Department Research Seminar: Smith

Jeff Smith, Ph.D.
“Perpetual Scriptures”: The Search for American Prophets and Sacred Texts in the 19th-Century United States


In the tumultuous decades of rapid expansion and change before the American Founding and the Civil War, Americans confronted a cluster of overlapping crises whose common theme was the difficulty of finding authority in written texts. The issue arose from several disruptive developments: rising challenges to the traditional authority of the Bible, in a society that was intensely Protestant; persistent worries over America's lack of a “national literature” and an independent cultural identity; and the slavery crisis, which provoked tremendous struggles over clashing interpretations of the Declaration of Independence and the Constitution, even as these “parascriptures” were rising to the status of a kind of quasi-sacred secular canon.

At the same time but from the opposite direction, new mass media were creating a new, industrial-scale print culture that put a premium on very non-sacred, disposable text: mass-produced “news,” dispensed immediately and in huge quantities but meant only for the day or hour. My forthcoming book identifies key features of the writings, careers and cultural politics of several prominent Americans as responses to this cluster of challenges. In their varied attempts to vindicate the sacred and to merge the timeless with the urgent present, Joseph Smith, Ralph Waldo Emerson, Margaret Fuller, Theodore Parker, Harriet Beecher Stowe, Walt Whitman, Frederick Douglass, Martin Delany, Abraham Lincoln, and other religious and political leaders and men and women of letters helped define American literary culture as an ongoing quest for what Emerson called “new Bibles,” a “perpetual scripture.”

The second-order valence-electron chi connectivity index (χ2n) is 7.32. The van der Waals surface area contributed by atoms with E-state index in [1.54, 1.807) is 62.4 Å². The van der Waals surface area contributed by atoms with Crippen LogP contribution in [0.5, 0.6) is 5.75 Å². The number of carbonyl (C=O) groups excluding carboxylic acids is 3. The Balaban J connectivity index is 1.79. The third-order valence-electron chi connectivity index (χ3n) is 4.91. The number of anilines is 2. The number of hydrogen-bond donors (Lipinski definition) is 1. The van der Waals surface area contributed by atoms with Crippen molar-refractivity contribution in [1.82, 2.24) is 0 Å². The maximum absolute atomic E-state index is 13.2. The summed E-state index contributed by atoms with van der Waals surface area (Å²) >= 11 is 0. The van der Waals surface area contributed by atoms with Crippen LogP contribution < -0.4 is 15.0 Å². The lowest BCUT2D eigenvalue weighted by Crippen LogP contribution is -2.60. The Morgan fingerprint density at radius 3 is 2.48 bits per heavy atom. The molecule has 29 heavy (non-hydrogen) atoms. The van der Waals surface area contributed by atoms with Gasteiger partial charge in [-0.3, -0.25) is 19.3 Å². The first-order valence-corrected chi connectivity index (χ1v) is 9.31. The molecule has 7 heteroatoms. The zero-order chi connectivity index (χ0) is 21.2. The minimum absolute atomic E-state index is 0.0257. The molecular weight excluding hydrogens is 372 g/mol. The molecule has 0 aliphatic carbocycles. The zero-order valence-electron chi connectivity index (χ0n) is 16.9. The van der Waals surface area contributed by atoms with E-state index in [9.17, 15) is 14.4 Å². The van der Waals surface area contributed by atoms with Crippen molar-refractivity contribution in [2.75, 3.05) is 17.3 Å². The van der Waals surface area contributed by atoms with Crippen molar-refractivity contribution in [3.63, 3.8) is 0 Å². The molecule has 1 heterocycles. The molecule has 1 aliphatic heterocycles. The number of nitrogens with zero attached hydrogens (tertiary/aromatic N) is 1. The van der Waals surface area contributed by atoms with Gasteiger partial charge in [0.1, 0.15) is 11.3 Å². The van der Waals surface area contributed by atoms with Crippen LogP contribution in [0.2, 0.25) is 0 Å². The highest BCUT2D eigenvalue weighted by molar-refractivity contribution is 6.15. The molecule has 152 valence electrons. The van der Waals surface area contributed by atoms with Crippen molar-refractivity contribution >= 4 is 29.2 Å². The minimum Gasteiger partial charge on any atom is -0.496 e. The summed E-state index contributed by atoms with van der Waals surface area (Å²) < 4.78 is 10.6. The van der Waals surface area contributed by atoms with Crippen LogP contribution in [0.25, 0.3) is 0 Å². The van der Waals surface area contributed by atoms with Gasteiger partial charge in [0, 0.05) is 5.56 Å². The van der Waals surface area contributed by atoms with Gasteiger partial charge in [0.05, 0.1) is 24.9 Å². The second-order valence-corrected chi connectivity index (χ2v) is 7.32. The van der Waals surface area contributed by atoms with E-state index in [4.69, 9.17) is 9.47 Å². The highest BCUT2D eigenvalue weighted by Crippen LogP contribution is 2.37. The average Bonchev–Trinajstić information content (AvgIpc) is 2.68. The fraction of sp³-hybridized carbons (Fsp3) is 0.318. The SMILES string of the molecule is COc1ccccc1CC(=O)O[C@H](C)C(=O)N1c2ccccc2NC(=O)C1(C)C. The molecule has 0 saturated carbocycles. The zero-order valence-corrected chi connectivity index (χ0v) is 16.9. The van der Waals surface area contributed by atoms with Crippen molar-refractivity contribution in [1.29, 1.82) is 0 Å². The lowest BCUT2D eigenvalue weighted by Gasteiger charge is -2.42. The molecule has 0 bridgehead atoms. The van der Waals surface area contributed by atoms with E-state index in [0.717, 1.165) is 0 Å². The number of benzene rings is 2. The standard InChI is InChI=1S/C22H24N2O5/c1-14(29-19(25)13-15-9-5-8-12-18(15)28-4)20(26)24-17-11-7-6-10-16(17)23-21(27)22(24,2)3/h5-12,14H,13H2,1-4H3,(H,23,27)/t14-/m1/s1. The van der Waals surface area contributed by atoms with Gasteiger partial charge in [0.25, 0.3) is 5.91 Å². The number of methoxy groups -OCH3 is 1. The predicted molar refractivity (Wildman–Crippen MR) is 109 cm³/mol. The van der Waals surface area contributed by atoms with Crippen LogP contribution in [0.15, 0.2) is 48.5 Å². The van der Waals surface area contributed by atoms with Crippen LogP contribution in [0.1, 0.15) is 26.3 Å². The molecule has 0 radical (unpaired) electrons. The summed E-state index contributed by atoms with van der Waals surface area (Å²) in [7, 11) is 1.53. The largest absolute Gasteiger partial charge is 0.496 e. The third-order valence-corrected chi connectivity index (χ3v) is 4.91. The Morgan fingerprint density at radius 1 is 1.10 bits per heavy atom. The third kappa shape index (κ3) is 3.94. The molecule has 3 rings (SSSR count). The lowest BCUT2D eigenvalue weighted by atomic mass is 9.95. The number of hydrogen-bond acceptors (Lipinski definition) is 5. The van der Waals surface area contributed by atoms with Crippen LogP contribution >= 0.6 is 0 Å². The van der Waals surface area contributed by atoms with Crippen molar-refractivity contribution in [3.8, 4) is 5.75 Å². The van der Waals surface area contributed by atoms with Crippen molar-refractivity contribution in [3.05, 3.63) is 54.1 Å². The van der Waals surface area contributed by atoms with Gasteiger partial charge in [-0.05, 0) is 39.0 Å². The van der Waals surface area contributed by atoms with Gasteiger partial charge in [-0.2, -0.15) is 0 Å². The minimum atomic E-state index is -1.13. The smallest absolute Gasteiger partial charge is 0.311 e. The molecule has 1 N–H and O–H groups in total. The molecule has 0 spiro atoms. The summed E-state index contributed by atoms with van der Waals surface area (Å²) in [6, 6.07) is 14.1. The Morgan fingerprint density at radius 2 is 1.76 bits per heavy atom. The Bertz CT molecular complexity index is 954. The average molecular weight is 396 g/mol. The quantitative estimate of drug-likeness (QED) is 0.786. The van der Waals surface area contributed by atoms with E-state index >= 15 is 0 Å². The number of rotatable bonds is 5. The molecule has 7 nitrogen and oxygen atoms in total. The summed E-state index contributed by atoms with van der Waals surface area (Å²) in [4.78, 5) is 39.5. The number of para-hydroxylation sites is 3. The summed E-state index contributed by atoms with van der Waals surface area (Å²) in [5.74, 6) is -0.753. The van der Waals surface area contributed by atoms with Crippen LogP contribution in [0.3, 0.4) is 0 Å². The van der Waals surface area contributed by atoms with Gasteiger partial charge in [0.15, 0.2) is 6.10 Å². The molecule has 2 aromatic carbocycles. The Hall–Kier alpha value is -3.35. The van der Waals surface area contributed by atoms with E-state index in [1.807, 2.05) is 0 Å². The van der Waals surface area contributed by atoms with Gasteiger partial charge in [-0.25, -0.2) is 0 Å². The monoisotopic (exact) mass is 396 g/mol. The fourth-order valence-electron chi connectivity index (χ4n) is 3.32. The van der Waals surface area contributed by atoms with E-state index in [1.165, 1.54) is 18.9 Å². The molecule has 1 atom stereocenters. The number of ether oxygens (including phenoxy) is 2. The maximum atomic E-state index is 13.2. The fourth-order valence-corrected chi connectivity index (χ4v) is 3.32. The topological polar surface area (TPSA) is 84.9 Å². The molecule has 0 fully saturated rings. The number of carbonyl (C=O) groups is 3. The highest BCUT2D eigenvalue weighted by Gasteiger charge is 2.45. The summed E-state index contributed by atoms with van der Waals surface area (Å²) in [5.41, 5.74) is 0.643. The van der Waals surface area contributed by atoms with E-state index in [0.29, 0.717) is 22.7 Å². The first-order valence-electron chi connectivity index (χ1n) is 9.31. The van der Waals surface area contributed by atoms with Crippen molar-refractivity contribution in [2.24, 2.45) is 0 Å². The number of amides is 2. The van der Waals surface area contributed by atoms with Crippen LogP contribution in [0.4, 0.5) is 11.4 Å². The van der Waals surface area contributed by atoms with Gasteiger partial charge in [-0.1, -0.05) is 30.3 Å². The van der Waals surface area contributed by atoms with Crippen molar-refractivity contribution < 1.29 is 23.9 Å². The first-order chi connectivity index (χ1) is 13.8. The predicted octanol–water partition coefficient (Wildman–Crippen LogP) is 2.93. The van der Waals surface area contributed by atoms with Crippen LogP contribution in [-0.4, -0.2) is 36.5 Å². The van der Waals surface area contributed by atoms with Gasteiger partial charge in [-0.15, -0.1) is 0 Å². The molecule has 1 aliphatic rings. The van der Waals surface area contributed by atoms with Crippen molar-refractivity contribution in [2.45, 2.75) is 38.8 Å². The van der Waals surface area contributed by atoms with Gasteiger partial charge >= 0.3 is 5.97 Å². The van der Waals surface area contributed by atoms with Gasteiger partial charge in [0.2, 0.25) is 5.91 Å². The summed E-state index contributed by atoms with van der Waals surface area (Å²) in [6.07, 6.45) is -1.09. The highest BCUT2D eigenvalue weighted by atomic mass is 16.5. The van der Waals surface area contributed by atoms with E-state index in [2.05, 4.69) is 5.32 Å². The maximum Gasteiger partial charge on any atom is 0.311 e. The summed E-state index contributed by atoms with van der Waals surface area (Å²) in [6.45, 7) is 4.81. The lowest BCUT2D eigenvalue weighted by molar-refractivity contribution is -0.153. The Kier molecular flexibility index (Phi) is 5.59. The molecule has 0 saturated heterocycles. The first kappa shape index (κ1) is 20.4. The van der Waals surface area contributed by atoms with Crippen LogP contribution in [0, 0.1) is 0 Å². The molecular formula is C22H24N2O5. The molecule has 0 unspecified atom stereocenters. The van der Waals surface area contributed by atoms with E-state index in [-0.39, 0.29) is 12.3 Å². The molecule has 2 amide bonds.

| BIO |

After an earlier career in the US, I’ve been teaching in our Literary and Cultural Studies program since 2013 and providing artistic direction for the Gypsywood Players. Early American Literature was one of my PhD “fields” in the University of Chicago’s English Department, and my interest in the questions described above also owes to two other influences: a very text-oriented Lutheran upbringing and education, and an early, pre-academic career as a newspaper reporter and media consultant. The book I will be briefly summarizing is “in press” with Bloomsbury Publishing, and is also being submitted as my habilitation thesis.


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